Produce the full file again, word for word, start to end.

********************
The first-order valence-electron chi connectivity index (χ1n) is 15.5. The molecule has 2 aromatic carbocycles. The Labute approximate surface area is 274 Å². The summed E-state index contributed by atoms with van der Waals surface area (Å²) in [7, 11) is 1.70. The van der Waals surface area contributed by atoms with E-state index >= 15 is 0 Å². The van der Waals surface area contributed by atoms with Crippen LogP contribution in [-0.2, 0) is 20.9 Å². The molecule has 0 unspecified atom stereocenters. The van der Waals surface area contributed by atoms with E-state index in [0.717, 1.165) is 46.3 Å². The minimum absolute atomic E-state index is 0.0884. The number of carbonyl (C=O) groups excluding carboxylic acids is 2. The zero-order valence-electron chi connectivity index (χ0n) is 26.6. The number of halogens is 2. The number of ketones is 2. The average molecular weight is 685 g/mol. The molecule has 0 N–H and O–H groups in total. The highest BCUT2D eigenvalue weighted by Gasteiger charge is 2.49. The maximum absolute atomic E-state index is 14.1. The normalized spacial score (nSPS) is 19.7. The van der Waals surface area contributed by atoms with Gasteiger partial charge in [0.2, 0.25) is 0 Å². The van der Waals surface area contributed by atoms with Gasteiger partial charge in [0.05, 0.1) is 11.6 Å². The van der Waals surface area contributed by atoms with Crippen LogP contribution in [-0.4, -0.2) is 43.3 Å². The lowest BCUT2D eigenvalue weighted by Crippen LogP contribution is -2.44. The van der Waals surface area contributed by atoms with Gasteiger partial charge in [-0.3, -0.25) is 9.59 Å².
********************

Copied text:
The first-order valence-electron chi connectivity index (χ1n) is 15.5. The molecule has 2 aromatic carbocycles. The Labute approximate surface area is 274 Å². The summed E-state index contributed by atoms with van der Waals surface area (Å²) in [7, 11) is 1.70. The van der Waals surface area contributed by atoms with E-state index >= 15 is 0 Å². The van der Waals surface area contributed by atoms with Crippen LogP contribution in [-0.2, 0) is 20.9 Å². The molecule has 0 unspecified atom stereocenters. The van der Waals surface area contributed by atoms with E-state index in [0.717, 1.165) is 46.3 Å². The minimum absolute atomic E-state index is 0.0884. The number of carbonyl (C=O) groups excluding carboxylic acids is 2. The zero-order valence-electron chi connectivity index (χ0n) is 26.6. The number of halogens is 2. The number of ketones is 2. The average molecular weight is 685 g/mol. The molecule has 0 N–H and O–H groups in total. The highest BCUT2D eigenvalue weighted by Gasteiger charge is 2.49. The maximum absolute atomic E-state index is 14.1. The normalized spacial score (nSPS) is 19.7. The van der Waals surface area contributed by atoms with Gasteiger partial charge in [0.2, 0.25) is 0 Å². The van der Waals surface area contributed by atoms with Gasteiger partial charge in [0.05, 0.1) is 11.6 Å². The van der Waals surface area contributed by atoms with Crippen LogP contribution in [-0.4, -0.2) is 43.3 Å². The lowest BCUT2D eigenvalue weighted by Crippen LogP contribution is -2.44. The van der Waals surface area contributed by atoms with Gasteiger partial charge in [-0.3, -0.25) is 9.59 Å².